Obesity

The other night, the channel OCS in France, showed the February 28th episode of Real Time with Bill Maher. One of his guests was Nicholas Kristof who is one of my favorite columnists at the NYTimes and anywhere. I subscribe to his column and pay attention to the issues he writes about. I find that he is thoughtful, kind and extremely intelligent. He and Bill were talking about drugs, alcohol and obesity. Maher said “The Chan School of Public Health at Harvard says that in 10 years, half the country will be obese, 1/4 of the country will be severely obese and 40,000 people will die of obesity every week”. Kristof didn’t disagree with him. He said that it was all “part of the miasma of depression.” When things feel hopeless, “people self-medicate with soda and potato chips”. I could have jumped through the TV screen and kissed the man. I don’t think I have ever heard a public figure as famous and as well-respected as Kristof is talking about self-medicating with food.

One of the comments on the show in YouTube read: “Obesity is on the rise due to stress we have to deal with.” Kristof says much of this is the lack of education made available to people. I could hear Melinda Gates, in my head, saying that much of the inequality in the world is due to lack of education. I wrote my book Saving Sara in part to educate people. In my opinion to say that one is obese because of the stress we have to deal with is a lack of education. In this day and age, we have to learn to deal with stress without turning to soda and potato chips. Sugar and grains, the ingredients in alcohol and many of the foods we binge on, are depressants when taken in vast quantities. In our world where so much is unfair, where hopelessness is on the rise and depression seems to be a companion to many people, those ingredients only make a bad situation worse. There is so much we cannot control in our lives. We are in the midst of a pandemic and the majority of us are self-isolating in our apartments or homes. What happens tomorrow is out of our control. Speaking personally, what is within my control is what I put in my mouth, how I prepare to spend maybe up to two months alone in my apartment and how I chose to face my small world each morning.

I was obese. I am 5’6″ tall and weighed almost 200 hundred pounds. One of the ways I stayed in denial about that figure is by only looking in the mirror from my neck up. The rest of my body was deep in the sand just as if I was an ostrich. I was miserable, I felt hopeless, abandoned by the world and very, very sorry for myself. When I finally asked for help, the solution was not what I wanted it to be. It was not easy. I was told I would be unable to do it alone, that I needed all the support I could get and the best support would be from recovering food addicts. I was ashamed and didn’t want other people to see me so I resisted the group idea. Sure enough, I couldn’t do it alone. My solution was joining a 12 step group that treated food addiction like alcoholics treat alcoholism: it is a serious disease and you can’t be half-way committed. In order for me to turn my life around, I had to change my behaviors 180o, accept the black and white nature of the solution, the no matter what of the solution. Then I could learn how to live in the grey areas of life.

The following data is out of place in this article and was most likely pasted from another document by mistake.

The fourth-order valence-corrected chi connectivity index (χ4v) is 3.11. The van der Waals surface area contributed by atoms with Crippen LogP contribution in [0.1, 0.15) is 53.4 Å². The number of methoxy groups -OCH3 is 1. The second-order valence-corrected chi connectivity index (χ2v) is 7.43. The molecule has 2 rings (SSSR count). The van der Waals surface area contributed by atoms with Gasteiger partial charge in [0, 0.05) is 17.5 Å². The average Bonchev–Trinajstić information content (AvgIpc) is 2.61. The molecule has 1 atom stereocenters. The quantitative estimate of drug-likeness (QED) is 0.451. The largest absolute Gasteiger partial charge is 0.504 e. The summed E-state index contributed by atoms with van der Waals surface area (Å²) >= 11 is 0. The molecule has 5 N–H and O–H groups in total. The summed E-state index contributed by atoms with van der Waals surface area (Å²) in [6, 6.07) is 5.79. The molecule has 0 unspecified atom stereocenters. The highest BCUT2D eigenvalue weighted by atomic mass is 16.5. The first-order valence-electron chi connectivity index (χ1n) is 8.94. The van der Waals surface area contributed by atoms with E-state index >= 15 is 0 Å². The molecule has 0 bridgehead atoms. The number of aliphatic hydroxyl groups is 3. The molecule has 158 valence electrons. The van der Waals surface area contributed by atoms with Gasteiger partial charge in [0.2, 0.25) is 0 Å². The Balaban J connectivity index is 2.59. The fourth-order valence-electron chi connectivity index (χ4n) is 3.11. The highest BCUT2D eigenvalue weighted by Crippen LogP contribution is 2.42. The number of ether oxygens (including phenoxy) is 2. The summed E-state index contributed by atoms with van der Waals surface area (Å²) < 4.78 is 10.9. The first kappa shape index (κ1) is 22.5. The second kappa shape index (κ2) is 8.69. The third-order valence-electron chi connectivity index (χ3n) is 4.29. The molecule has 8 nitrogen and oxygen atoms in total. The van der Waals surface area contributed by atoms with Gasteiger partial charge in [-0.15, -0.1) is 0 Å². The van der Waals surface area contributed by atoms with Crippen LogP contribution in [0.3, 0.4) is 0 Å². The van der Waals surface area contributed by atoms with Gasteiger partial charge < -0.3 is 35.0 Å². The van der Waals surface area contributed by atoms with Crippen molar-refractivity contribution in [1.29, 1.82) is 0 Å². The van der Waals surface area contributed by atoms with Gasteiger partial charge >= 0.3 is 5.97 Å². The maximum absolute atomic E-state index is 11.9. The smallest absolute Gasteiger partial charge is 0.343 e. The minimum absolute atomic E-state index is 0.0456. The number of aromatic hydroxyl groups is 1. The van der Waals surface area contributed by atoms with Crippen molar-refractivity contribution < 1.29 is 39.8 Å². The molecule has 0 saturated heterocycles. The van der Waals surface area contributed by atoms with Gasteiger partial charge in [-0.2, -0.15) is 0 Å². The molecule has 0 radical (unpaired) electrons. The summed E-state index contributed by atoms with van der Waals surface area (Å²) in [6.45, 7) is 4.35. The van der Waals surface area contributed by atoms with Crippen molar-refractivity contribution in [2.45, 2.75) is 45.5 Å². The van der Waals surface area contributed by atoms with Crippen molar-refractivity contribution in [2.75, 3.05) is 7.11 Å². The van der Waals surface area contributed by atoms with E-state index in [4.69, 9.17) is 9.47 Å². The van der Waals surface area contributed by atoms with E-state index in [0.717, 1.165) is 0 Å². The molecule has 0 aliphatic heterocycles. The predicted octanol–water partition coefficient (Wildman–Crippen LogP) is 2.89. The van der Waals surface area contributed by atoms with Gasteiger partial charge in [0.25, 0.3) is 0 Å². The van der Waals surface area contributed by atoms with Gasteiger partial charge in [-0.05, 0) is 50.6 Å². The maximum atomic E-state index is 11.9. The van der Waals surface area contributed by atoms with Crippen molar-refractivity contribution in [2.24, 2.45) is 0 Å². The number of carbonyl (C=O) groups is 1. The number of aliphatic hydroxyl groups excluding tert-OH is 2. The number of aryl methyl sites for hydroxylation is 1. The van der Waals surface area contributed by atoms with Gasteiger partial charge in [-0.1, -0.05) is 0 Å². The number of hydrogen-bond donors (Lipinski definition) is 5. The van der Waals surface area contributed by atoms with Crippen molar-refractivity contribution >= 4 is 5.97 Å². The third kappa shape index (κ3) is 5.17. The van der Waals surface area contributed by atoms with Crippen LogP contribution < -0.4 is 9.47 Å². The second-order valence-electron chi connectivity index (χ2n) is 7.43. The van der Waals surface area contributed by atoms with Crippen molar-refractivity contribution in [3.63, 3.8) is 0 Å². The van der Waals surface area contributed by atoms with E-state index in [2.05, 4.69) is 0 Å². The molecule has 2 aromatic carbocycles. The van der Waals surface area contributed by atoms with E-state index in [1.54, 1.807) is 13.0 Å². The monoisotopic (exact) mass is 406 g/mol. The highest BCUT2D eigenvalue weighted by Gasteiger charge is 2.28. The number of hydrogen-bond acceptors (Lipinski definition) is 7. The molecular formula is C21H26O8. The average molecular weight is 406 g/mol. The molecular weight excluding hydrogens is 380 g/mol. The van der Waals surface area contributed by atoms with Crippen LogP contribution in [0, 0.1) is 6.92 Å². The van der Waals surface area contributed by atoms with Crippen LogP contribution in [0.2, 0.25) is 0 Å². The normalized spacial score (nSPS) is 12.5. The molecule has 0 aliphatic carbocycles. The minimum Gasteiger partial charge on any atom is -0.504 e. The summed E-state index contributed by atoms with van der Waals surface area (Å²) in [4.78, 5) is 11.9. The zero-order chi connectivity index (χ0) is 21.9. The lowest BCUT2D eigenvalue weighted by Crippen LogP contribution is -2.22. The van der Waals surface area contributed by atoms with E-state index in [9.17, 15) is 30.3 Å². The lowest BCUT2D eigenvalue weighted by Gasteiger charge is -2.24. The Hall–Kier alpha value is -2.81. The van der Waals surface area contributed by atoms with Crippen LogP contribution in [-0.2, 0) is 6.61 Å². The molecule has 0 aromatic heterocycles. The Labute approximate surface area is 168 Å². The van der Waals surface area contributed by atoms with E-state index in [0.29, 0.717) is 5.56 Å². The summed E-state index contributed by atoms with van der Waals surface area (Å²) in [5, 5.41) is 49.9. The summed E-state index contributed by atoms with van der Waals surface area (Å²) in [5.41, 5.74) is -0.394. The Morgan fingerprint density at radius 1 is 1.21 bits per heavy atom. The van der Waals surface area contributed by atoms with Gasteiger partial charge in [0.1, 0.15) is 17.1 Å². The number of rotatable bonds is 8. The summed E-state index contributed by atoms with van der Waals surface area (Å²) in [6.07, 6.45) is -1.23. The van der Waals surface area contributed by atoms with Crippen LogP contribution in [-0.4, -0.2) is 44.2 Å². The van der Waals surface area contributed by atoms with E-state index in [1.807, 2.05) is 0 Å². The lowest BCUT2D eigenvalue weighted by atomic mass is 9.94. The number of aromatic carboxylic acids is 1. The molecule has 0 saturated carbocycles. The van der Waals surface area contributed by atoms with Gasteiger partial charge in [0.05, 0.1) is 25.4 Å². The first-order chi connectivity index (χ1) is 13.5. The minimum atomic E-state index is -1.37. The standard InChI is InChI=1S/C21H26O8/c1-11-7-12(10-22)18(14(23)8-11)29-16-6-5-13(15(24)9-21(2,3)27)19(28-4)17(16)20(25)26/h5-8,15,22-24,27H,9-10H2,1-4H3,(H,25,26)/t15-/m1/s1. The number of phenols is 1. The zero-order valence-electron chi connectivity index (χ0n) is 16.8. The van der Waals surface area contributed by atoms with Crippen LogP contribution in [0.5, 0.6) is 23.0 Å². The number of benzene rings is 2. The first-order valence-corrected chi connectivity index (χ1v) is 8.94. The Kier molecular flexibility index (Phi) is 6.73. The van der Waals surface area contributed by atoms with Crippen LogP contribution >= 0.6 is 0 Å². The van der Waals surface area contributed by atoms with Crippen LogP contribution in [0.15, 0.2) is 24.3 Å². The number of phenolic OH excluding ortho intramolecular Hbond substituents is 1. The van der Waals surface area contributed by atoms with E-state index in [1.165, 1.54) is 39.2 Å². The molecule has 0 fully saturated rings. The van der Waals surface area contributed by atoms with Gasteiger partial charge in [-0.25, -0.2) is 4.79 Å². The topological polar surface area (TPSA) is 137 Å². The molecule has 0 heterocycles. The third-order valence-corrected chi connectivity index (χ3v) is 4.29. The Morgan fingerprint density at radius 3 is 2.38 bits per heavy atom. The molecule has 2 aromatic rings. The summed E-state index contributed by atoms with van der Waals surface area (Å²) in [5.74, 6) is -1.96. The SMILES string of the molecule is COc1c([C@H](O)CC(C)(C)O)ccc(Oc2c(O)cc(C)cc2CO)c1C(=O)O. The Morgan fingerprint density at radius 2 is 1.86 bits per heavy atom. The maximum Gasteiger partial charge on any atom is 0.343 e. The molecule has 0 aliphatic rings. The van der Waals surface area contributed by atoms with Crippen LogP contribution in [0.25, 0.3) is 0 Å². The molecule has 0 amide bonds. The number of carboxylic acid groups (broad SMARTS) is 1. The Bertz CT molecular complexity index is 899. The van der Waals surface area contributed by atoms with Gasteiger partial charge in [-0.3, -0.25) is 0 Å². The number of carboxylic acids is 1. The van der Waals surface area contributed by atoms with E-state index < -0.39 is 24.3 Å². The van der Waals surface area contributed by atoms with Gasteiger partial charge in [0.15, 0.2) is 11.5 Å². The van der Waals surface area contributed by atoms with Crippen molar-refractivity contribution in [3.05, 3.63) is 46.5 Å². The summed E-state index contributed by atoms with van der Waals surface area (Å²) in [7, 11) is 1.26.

I thought depression was in my DNA. By the time I found the 12 step program, I had accepted that I would be on anti-depressants for the rest of my life (I am one of the fortunates who has health insurance). I can honestly say that since I have stopped putting sugar, grains and refined carbohydrates, in liquid or hard form, into my body, I have not had a long depression. I have felt blue. I have felt down when something didn’t go my way. When my Aunt died, whom I was very close to, in 2011, I got depressed for 4 days. It was NOT the depression that used to send me under the covers for days on end, praying that I would die but too scared to kill myself. I felt really, really awful. My friends in recovery said “You don’t have to binge over this. You can feel your feelings and grieve your loss and in two weeks, a month, you will still be abstaining from sugar and grains. If you use this as an excuse to binge, you will be back facing the only problem you have ever known–How to stop bingeing. You’ll have no room to find solutions for your everyday problems.

Today, here in France, we are on Day 10 of Lockdown or as the French so quaintly call it “our confinement.” I used every tool I learned in my recovery program to plan ahead, to make sure I had enough food in my apartment to last two months if needed. I started a Zoom meditation group in the morning of every single day of our confinement. This gave me a reason to get out of bed and to get dressed. I have reached out to my friends and started using Zoom to connect. I even threw a birthday party on Zoom. Someone said to me “we shouldn’t be calling this social distancing. In reality, it is physical distancing and doing whatever we can to socially reach out to each other.” We need each other now more than ever. We will get through this. Yes, it is stressful but it is not a reason to drink, take drugs or binge.

Thank you for your precious time in reading this. If you go to http://www.sarasomers.com, I have put up a long and, I hope, comprehensive list of things to do at home right now.

Until next week,

Sara

One thought on “Obesity

  1. Thank you Sara for sharing your story and especially for offering us your resilient and hopeful example of how to continue one day at a time, step by step, through moments of fear and difficulty and with the knowledge – even subconscious knowledge that we are good enough, lovable enough and strong enough – that we belong. A suivre! Bonne journée!

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